- Obama says in interview with NBC he's sorry
- Some people are losing their health coverage due to Affordable Care Act
- Obama said previously Americans could keep their plans if they liked them
- House will vote next week on bill allowing Americans to keep their health plans
President Barack Obama apologized Thursday to those Americans whose insurance plans are being canceled due to the federal health law he championed even though he said repeatedly they could keep their coverage if they liked.
"I am sorry that they are finding themselves in this situation based on assurances they got from me," he told NBC News in an exclusive interview.
"We've got to work hard to make sure that they know we hear them and we are going to do everything we can to deal with folks who find themselves in a tough position as a consequence of this," he added.
Obama's comments come days after he attempted to clarify what he meant when he assured Americans in previous years that they would be able to keep their plans under the Affordable Care Act, a controversy that is prompting legislation in Congress to address it.
Republicans have hammered Obama over the promise since insurers began discontinuing coverage for some of the 12 million Americans who buy individual policies on the private market that don't meet Obamacare requirements for more comprehensive care.
Insurance companies appear to be doing this for a variety of reasons; some are pulling all their plans from certain states where they have fewer subscribers in order to save money.
In many cases, affected policyholders are being squeezed. They either don't qualify for subsidies to lower the cost of new premiums or they may have to pay more in the health care exchange marketplace.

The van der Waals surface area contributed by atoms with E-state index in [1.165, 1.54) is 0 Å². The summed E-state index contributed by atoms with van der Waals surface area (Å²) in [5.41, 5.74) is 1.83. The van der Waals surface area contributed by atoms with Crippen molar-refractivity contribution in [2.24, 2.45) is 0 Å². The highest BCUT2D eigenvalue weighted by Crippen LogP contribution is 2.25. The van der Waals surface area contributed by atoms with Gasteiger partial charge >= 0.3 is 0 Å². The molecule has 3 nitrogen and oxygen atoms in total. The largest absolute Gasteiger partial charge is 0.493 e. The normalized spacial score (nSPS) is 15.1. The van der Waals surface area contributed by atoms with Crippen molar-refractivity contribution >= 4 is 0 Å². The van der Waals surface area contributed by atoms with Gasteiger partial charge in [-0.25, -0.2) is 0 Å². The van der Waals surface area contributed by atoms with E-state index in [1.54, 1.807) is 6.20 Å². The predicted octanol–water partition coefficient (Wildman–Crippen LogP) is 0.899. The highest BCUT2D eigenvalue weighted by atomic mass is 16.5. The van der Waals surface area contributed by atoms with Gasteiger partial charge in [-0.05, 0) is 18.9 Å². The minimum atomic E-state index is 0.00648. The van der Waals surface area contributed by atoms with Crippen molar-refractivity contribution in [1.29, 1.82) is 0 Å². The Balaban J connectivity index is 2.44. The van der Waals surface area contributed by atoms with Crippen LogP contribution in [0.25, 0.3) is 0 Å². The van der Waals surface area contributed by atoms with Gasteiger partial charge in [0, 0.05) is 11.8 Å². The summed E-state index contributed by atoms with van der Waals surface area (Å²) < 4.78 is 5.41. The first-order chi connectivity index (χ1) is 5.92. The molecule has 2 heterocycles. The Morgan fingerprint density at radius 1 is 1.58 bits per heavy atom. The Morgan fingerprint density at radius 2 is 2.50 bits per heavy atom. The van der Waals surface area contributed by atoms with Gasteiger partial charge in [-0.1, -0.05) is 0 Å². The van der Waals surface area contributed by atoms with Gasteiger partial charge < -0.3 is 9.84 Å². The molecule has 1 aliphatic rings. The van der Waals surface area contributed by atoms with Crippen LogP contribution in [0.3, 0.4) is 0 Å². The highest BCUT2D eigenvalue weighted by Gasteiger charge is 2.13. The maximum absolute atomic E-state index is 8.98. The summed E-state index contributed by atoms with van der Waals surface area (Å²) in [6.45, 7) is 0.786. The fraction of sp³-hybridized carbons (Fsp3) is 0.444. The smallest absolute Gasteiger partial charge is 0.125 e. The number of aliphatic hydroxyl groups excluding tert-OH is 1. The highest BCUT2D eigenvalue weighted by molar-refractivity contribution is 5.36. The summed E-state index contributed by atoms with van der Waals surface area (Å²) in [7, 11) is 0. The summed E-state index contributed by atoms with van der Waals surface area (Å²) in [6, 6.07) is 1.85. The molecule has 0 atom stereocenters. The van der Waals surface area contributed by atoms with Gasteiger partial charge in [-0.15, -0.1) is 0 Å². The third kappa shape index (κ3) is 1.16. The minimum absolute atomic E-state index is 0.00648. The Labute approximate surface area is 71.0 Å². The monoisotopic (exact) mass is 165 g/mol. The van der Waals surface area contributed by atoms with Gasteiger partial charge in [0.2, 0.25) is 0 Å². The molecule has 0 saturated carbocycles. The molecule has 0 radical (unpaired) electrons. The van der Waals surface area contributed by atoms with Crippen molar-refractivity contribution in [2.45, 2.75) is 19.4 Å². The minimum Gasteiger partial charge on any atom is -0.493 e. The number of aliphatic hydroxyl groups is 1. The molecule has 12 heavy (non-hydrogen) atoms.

When Obama says he's looking to fix it, he primarily means steps that can be taken administratively, senior administration officials said.
Some experts suggest one possible approach would be to ask insurers to delay the cancellation of plans and extend them into the New Year so that people are not left without insurance. That has been done, for example, in the state of California.
But House Speaker John Boehner said an Obama apology was in order and said the Republican-led House had its own plan in mind.
"What Americans want to hear is that the President is going to keep his promise. That's why the House will vote next week to allow anyone with a health care plan they like to keep it," Boehner said. "If the President is sincerely sorry that he misled the American people, the very least he can do is support this bipartisan effort. Otherwise, this apology doesn't amount to anything."
The administration eventually knew that many policies would be changed by the insurance carriers after Obamacare was introduced, and the associated political uproar since its October 1 online rollout has also angered Democrats and fueled Republican efforts to extend related controversies onto the campaign trail.